England - Full Moon 104 - 03/25/05
The Wedding Present
I really liked what the UK magazine Comes With A Smile (recommended!) wrote (written by Ian Fletcher) in their review of this record: "Asked
who your favourite band are, what would your immediate reaction be? I was asked this very thing recently [...] 'The Wedding Present, you heard of them?' Of
course, there are smarter and far cooler selections, and infinitely more glamorous ones." I can only agree. As a fan since I heard a song on the radio
nearly 20 years ago and then saw the George Best cover, and as the keeper of some 50+ The Wedding Present (TWP) records I'm almost a lost case. And proud!
Well, I'll be the first to admit I had a break from the Gedge-pop during the Cinerama years, but I was teased to check out the "reunited" TWP when announcing
the come-back album Take Fountain almost 9 years since Watusi. And what a way of coming back! From track one "Interstate 5" pounds out and is
all over you, as the archetypal Gedge song theme. Boys meets girl/girl dumps boy. With witty (read: dry) and cunnning lyrics, over a melody guided by some
sparkling guitar riffs. I was drooling enough last moon over this one, but the album version is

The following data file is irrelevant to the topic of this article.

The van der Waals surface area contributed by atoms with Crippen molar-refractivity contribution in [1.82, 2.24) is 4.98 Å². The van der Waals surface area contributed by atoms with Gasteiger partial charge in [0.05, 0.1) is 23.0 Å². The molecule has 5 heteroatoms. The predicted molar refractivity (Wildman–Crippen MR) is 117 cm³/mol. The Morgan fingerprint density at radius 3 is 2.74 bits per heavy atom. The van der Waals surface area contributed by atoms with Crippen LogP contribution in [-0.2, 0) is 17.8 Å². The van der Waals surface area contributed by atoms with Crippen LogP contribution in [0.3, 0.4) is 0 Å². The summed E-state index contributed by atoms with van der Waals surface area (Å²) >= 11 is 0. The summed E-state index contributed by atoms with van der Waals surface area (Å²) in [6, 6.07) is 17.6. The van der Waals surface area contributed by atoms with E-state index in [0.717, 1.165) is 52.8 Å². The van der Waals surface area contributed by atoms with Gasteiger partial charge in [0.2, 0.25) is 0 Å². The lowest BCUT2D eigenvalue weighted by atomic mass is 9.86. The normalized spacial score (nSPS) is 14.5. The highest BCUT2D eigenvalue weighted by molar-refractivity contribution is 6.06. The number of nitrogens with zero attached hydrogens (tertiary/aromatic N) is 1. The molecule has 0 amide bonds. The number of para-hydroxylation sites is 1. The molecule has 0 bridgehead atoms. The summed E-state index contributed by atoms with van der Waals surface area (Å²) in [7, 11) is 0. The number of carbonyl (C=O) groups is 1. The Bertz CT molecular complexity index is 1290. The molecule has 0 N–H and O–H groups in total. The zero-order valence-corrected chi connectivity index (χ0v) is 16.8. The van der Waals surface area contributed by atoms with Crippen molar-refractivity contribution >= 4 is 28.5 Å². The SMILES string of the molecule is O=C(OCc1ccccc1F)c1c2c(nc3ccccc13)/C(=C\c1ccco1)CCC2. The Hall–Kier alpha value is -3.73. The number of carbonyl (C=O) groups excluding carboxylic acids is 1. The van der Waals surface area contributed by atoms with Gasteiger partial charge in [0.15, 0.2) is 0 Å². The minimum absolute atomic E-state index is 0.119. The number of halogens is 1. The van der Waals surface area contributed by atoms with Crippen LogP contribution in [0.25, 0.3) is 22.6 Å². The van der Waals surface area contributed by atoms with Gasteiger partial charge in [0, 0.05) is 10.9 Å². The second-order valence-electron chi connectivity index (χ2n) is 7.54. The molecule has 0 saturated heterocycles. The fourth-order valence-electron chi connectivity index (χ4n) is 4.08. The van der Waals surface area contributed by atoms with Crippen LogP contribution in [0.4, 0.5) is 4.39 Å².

an extended one leading into an instrumental theme of some Morricone-western-film-theme-type scenario which I'm not so sure about. Despite the authentic
trumpet and all. "Always the Quiet One" is a quicker, yet a tip-toeing, swaying song. Maybe something which coul've been from the early 90s era. "I'm
from Further North Than You" is the second single pulled from the album, and it's a winner as well, melodically as well as lyrically.
"Ringway to Seatac" is a smashing, rubber-ball piece which could've been an early Hit Parade song. As is "Don't Touch That Dial" (here as the Pacific
Northwest Version). A great song which originally appeared as a Cinerama single a couple of years back. "It's for You" is a noise-pop-rocker easily placed
among the ebb of TWP's 80s catalogue. Another of the peaks of the album is "Queen Anne", a brilliantly fuzzed popper. Starting quietly just swaggering to
build in TWP style to a pleasant and gentle top. Take Fountain closes perfectly with the neat and charming "Perfect Blue". Styled with, as most of the album,
smart backing vocals. Excellent. The Wedding Present sound healthier as ever. Gedge has written all songs together with guitarist Simon Cleave. Terry de Castro (who joined Cinerama in 1999)
plays bass, while Kari Paavola plays the drums. Steve Fisk is back as the producer, and has also added vibraphone, melllotron, organ and glckenspiel.
I got some silly but really good sentimental feelings when hearing Take Fountain as I'm itching to pull out the Seamonsters, Bizarro
as well as the entire Hit Parade records once more. Gedge is back with, well, maybe not a vengance, but more a cause of making the past glow. And I
guess, as The Smiths once formulated: The world won't listen.
Copyright © 2005 Håvard Oppøyen